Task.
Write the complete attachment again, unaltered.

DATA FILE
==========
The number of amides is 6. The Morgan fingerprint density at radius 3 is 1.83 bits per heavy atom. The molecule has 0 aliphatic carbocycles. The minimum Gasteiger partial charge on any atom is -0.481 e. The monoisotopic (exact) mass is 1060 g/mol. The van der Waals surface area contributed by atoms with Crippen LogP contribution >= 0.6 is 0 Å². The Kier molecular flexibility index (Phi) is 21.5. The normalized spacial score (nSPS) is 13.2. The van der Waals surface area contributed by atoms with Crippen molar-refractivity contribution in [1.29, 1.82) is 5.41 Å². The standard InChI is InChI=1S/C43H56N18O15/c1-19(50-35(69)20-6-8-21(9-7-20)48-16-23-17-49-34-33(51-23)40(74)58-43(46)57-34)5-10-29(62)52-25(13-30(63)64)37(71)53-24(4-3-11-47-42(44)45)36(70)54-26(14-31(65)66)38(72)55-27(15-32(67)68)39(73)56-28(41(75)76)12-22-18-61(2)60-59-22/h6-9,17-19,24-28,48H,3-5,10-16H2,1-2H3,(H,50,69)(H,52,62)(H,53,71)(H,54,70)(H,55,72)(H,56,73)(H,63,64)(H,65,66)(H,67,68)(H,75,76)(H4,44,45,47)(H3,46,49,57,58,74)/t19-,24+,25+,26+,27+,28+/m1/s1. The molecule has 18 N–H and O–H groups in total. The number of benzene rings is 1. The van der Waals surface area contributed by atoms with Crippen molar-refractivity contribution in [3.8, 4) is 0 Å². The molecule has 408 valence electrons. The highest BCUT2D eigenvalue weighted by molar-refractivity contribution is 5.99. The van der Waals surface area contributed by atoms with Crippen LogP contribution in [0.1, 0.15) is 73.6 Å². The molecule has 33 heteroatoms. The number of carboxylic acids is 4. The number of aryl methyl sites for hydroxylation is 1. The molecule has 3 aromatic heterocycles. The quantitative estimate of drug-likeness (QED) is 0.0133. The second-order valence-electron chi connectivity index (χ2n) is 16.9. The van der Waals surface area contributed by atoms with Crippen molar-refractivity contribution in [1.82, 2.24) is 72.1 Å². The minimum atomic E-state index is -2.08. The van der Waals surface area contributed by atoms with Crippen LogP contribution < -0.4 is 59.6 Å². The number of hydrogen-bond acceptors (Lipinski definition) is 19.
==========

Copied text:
The number of amides is 6. The Morgan fingerprint density at radius 3 is 1.83 bits per heavy atom. The molecule has 0 aliphatic carbocycles. The minimum Gasteiger partial charge on any atom is -0.481 e. The monoisotopic (exact) mass is 1060 g/mol. The van der Waals surface area contributed by atoms with Crippen LogP contribution >= 0.6 is 0 Å². The Kier molecular flexibility index (Phi) is 21.5. The normalized spacial score (nSPS) is 13.2. The van der Waals surface area contributed by atoms with Crippen molar-refractivity contribution in [1.29, 1.82) is 5.41 Å². The standard InChI is InChI=1S/C43H56N18O15/c1-19(50-35(69)20-6-8-21(9-7-20)48-16-23-17-49-34-33(51-23)40(74)58-43(46)57-34)5-10-29(62)52-25(13-30(63)64)37(71)53-24(4-3-11-47-42(44)45)36(70)54-26(14-31(65)66)38(72)55-27(15-32(67)68)39(73)56-28(41(75)76)12-22-18-61(2)60-59-22/h6-9,17-19,24-28,48H,3-5,10-16H2,1-2H3,(H,50,69)(H,52,62)(H,53,71)(H,54,70)(H,55,72)(H,56,73)(H,63,64)(H,65,66)(H,67,68)(H,75,76)(H4,44,45,47)(H3,46,49,57,58,74)/t19-,24+,25+,26+,27+,28+/m1/s1. The molecule has 18 N–H and O–H groups in total. The number of benzene rings is 1. The van der Waals surface area contributed by atoms with Crippen molar-refractivity contribution in [3.8, 4) is 0 Å². The molecule has 408 valence electrons. The highest BCUT2D eigenvalue weighted by molar-refractivity contribution is 5.99. The van der Waals surface area contributed by atoms with Crippen LogP contribution in [0.1, 0.15) is 73.6 Å². The molecule has 33 heteroatoms. The number of carboxylic acids is 4. The number of aryl methyl sites for hydroxylation is 1. The molecule has 3 aromatic heterocycles. The quantitative estimate of drug-likeness (QED) is 0.0133. The second-order valence-electron chi connectivity index (χ2n) is 16.9. The van der Waals surface area contributed by atoms with Crippen molar-refractivity contribution in [1.82, 2.24) is 72.1 Å². The minimum atomic E-state index is -2.08. The van der Waals surface area contributed by atoms with Crippen LogP contribution < -0.4 is 59.6 Å². The number of hydrogen-bond acceptors (Lipinski definition) is 19.